As some of you probably figured out, I like to write about poetry that is in synch with the seasons. This one is definitely a winter poem.
How countlessly they congregate
O’er our tumultuous snow,
Which flows in shapes as tall as trees
When wintry winds do blow!—
As if with keenness for our fate,
Our faltering few steps on
To white rest, and a place of rest
Invisible at dawn, —
And yet with neither love nor hate,
Those stars like some snow-white
Minerva’s snow-white marble eyes
Without the gift of sight.
I can relate to the imagery here. I love to walk at night after it has snowed. The stars seem brighter in the cold winter sky and the blanket of crystalline white creates a scene that is truly magical for me. But winter is also the symbolic time of death, and the second stanza certainly evokes that image. It is almost like the snow is a heavenly white funeral pall.
So keeping the imagery of winter and death in my mind, I thought about the rest of the poem and tried to grasp the symbolism of the stars. I think the key is the Roman goddess Minerva, who is the virgin goddess of music, poetry, wisdom, and magic. It appears that the stars are a metaphor for either love or artistic expression (possibly both) which, like the virgin goddess, is unattainable. I get the sense that someone is dying, and as he nears his death, he gazes at the distant stars, realizing he will never attain that for which he longed his whole life, be it artistic expression or unrequited love.
This poem is both sad and beautiful. While the imagery is gorgeous and full of wonder, there is a deep sadness below the surface, like the cold, hard earth below the soft white drifts of snow.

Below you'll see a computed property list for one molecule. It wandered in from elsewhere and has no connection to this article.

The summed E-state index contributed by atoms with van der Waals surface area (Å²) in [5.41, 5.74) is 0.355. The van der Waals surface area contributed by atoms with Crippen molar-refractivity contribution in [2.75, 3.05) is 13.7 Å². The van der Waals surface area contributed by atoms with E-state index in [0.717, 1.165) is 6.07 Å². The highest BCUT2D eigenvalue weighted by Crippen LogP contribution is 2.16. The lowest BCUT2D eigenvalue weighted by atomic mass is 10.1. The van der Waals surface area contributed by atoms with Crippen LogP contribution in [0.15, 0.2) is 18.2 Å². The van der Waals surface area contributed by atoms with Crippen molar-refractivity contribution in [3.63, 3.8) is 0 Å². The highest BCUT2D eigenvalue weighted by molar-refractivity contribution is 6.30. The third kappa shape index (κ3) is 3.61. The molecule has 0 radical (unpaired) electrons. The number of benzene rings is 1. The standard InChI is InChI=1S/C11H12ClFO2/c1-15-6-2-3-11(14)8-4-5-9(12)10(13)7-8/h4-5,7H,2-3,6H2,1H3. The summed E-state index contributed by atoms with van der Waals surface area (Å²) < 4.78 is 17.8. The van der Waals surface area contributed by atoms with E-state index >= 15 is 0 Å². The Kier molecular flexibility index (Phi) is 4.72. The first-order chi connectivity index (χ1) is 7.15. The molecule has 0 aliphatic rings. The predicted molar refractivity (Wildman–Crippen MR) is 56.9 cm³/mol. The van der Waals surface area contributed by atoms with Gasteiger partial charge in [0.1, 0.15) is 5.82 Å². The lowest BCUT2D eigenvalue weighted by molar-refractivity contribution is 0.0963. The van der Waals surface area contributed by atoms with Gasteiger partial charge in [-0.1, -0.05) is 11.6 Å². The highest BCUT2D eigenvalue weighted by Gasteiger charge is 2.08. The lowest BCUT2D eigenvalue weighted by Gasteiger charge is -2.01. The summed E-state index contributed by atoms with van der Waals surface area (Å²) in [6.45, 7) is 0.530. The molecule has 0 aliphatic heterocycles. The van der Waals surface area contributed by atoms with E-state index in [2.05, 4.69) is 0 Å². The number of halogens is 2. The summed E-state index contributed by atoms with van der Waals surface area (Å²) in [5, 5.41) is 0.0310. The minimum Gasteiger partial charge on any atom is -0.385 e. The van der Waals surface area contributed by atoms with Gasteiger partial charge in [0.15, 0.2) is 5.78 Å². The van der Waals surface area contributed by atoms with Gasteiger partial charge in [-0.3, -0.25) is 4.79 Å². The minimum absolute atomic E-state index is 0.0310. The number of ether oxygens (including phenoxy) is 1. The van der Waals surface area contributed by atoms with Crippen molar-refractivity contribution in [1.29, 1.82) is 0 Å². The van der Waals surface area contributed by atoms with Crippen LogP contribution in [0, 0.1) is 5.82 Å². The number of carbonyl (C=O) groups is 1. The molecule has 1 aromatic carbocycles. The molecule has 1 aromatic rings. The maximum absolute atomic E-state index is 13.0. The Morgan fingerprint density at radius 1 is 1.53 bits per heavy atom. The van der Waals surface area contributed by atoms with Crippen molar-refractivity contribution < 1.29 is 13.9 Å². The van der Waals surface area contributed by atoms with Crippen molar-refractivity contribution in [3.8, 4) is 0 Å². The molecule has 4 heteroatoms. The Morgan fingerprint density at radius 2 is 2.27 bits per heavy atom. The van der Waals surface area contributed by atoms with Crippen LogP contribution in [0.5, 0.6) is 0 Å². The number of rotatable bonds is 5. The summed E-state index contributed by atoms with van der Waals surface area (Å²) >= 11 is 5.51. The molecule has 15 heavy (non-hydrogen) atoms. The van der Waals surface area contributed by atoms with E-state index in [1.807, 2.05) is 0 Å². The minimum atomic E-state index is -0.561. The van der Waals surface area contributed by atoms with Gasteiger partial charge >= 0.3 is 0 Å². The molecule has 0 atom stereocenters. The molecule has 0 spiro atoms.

Filed under Literature
Tagged as art, books, death, goddess, love, magic, metaphor, Minerva, music, poems, poetry, poets, reading, Robert Frost, Roman, snow, stars, symbolism, winter
Essay about Nature in Robert Frost's Poems
1649 Words7 Pages
Under the stars of the sky, fifteen-year old Robert Frost explored the heavens through a telescope. He was seeking affirmation of the proverbial question that has plagued mankind for centuries—the proof and existence of God. While surveying the cosmos, Frost‘s interest was stirred, so he visited a library and obtained books that had illustrated star charts. Within these pages, his knowledge of the stars was edified and a poet was born. Frost‘s first poems were
―astronomical‖ and invoked a kinship of ―cosmology and theology‖ (Haas 255). As time unfolded, he realized that the cosmos was devoid of providing evidence of God. Similarly, in a short time span, Frost‘s faith in God became shattered because family members died of…show more content…
in Davenport 27). In the framework of poetic expression, he embraced three sentiments that a poem must speak to: the eye, the ear, and the heart (Frost qtd. in Newdick 298). At the apex of his assertions, Frost affirms that a poem ―runs a course of lucky events, and it ends in a clarification of life‖ (Frost qtd. in Davenport 27). On the other hand, critics thought his style of poetry ―was too much like talk‖ (Newdick 290). Frost regarded their admonition as praise; it was what he wanted to accomplish with his poetic style. In a moment of clarity, Frost finally realized why the rural life in New Hampshire had beckoned him every summer (Newdick 290). On the farm, he could satiate all his senses with real life experiences. As Frost experienced life on the farm, his sound of sense developed in his poems.
According to the New Princeton Encyclopedia of Poetry and Poetics, the sound of sense is the ―performance intermedium‖ in which verbal and sound art are not just mixed . . . but are actually fused.‖ In the poem ―Stopping by Woods on a Snowing Evening,‖ the horse ―gives his harness bells a shake‖ (9) and the sound of the bells shaking becomes the primary means of the horse expressing ―some mistake‖ (10). Poets desire to make each word essential so that the words ―partake of the nature of things‖ (―Onomatopoeia‖